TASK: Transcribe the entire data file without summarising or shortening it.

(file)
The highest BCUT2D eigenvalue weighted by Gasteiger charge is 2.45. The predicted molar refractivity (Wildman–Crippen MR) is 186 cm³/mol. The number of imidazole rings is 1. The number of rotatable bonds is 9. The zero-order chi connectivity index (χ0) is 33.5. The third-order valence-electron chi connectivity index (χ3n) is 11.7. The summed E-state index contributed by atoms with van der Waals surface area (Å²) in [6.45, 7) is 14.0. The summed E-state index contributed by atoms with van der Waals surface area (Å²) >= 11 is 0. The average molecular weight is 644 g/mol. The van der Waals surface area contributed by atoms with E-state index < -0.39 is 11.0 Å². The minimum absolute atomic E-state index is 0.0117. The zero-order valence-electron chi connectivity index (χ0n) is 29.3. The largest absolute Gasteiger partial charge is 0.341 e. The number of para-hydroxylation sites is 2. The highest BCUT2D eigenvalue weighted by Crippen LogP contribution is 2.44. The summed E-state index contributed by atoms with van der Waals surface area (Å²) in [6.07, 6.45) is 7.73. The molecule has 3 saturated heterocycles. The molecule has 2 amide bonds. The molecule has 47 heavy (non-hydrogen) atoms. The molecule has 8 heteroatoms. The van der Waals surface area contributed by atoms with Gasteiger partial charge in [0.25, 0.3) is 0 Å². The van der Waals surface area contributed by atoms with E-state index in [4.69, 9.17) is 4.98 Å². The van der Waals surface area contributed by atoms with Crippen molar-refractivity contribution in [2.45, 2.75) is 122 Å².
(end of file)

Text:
The highest BCUT2D eigenvalue weighted by Gasteiger charge is 2.45. The predicted molar refractivity (Wildman–Crippen MR) is 186 cm³/mol. The number of imidazole rings is 1. The number of rotatable bonds is 9. The zero-order chi connectivity index (χ0) is 33.5. The third-order valence-electron chi connectivity index (χ3n) is 11.7. The summed E-state index contributed by atoms with van der Waals surface area (Å²) in [6.45, 7) is 14.0. The summed E-state index contributed by atoms with van der Waals surface area (Å²) >= 11 is 0. The average molecular weight is 644 g/mol. The van der Waals surface area contributed by atoms with E-state index < -0.39 is 11.0 Å². The minimum absolute atomic E-state index is 0.0117. The zero-order valence-electron chi connectivity index (χ0n) is 29.3. The largest absolute Gasteiger partial charge is 0.341 e. The number of para-hydroxylation sites is 2. The highest BCUT2D eigenvalue weighted by Crippen LogP contribution is 2.44. The summed E-state index contributed by atoms with van der Waals surface area (Å²) in [6.07, 6.45) is 7.73. The molecule has 3 saturated heterocycles. The molecule has 2 amide bonds. The molecule has 47 heavy (non-hydrogen) atoms. The molecule has 8 heteroatoms. The van der Waals surface area contributed by atoms with Gasteiger partial charge in [0.25, 0.3) is 0 Å². The van der Waals surface area contributed by atoms with E-state index in [4.69, 9.17) is 4.98 Å². The van der Waals surface area contributed by atoms with Crippen molar-refractivity contribution in [2.45, 2.75) is 122 Å².